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I got a letter a couple days ago from the Utah Reclamation Mitigation & Conservation Commission. This is the commission that oversees the June Sucker recovery program. As some of you may have been following this, I thought I would post the highlights. It should be interesting to see what the end result becomes.

"The Mitigation Commission and Interior both selected Alternative B as described in the final EIS, with the opportunity to increase the size of the project area beyond Alternative B, but only if additional land is offered for sale on a willing-seller basis. The Mitigation Commission and Interior also selected to implement Option 2 for the treatment of the existing Provo River channel."

"The majority or the rivers flow will be directed into the Alternative B property acquisition area, where braided channels and oxbow wetland features will be created to provide the needed aquatic habitat. The flow will continue into Utah Lake to the North of Utah Sate Park."

"Under Option 2, the existing Provo River channel will remain in place as a recreational feature (approximately the last 2 miles of the river before it enters Utah Lake). A portion of the river's flow will be supplied to the channel and a small dam will be constructed at the downstream end of the channel, near Utah Lake State Park. The dam will serve to maintain a relatively constant water elevation into the channel year round. An areation system will also be installed in this channel to improve water quality compared to what currently occurs, particularly in summer months. New trails will be incorporated into the project as well."

More information is available on the project website at www.provoriverdelta.us.
 

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And speaking of Utah Lake.....

I promised the kids that I would take the for donuts if we could stop by the pond and fish for a while. We went to an area that has been producing a decent panfish bite. Right on cue, we started getting some bluegills and crappie. Since I had some vacuum sealed panfish in the freezer, we didn't need to keep any more. With an ultralight rod, I would hook them and the kids would reel them in. After a few minutes, we hooked up something with shoulders. As it was my boys turn, I handed over the rod and let him have at it, with some guidance. It took a bit, but got it in. A nice channel cat. He had his sister hold it for the pic.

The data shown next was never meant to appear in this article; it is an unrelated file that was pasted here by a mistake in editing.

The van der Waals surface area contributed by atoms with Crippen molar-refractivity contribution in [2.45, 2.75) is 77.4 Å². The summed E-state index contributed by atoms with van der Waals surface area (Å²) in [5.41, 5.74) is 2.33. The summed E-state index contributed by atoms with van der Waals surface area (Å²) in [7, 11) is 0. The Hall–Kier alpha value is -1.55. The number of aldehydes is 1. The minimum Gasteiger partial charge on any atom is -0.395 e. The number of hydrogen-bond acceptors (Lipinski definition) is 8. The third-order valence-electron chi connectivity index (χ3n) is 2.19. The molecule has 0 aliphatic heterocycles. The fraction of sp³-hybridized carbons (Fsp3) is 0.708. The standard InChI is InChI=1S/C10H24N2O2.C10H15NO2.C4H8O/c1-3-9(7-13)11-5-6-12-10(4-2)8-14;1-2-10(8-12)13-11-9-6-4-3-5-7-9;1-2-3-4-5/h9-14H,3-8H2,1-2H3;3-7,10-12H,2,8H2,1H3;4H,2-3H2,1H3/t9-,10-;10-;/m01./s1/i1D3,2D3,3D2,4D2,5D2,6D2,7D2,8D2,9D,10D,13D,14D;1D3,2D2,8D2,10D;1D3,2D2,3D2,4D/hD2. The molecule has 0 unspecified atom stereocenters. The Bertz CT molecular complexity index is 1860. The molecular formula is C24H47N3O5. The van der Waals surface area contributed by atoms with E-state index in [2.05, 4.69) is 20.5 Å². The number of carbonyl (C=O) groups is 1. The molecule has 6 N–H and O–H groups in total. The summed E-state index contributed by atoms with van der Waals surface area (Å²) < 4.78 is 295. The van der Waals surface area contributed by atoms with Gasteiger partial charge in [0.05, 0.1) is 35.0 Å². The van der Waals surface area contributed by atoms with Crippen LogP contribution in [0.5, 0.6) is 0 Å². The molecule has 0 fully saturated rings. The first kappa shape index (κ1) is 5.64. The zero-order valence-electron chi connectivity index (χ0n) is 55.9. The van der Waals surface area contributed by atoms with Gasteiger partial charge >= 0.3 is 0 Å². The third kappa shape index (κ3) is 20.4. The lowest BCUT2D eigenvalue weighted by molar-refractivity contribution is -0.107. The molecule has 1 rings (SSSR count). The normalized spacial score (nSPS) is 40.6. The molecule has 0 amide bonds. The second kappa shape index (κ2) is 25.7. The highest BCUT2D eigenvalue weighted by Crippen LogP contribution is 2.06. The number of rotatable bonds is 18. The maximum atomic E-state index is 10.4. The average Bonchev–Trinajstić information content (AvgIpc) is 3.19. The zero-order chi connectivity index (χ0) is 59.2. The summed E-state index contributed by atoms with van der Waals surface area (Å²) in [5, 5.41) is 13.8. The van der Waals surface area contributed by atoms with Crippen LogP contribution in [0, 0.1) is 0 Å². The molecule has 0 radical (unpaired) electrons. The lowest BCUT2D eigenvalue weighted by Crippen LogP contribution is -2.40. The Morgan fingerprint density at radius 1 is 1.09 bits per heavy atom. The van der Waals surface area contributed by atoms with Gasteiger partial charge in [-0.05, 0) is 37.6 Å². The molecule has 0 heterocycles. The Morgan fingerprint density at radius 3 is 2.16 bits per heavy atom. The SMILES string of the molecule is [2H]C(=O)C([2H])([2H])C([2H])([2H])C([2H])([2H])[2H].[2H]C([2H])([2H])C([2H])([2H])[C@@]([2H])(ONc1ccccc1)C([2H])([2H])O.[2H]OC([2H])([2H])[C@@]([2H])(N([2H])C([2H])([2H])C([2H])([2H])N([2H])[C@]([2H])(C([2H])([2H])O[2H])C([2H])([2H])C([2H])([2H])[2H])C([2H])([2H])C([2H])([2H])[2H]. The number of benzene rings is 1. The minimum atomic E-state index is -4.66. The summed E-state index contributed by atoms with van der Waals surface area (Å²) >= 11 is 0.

We fished for a while longer, taking turns reeling in some small crappie and chunky bluegills, when the kids were beginning to chomp at the bit for donuts. Then another hookup with a biggun. It was my daughters turn. This one was also big, but it soon became apparent that it was REALLY big. I held the rod tip up for her and coached her during numerous runs, but she hung in there and we finally landed it. This one was quite a bit bigger. I had most of my gear still in the car, so we took the cat up to the vehicle for a measurement. When the measurement was taken, we whooped it up that it was 28 inches! We then released him for another of you to catch.





I was hoping that the kids would want more fishing after that, but they wanted to leave right after we caught a couple more each. Even large fish cannot compete with donuts. :roll:
 

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Thanks for posting up the info, interesting stuff. Those be some nice cats for sure, great going dad and kids! You know Catherder, kids DO have priorities that take precedence, even in the face of giant fish! Well done...;-)
 

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GREAT report Catherder. Thanks for sharing it.
 
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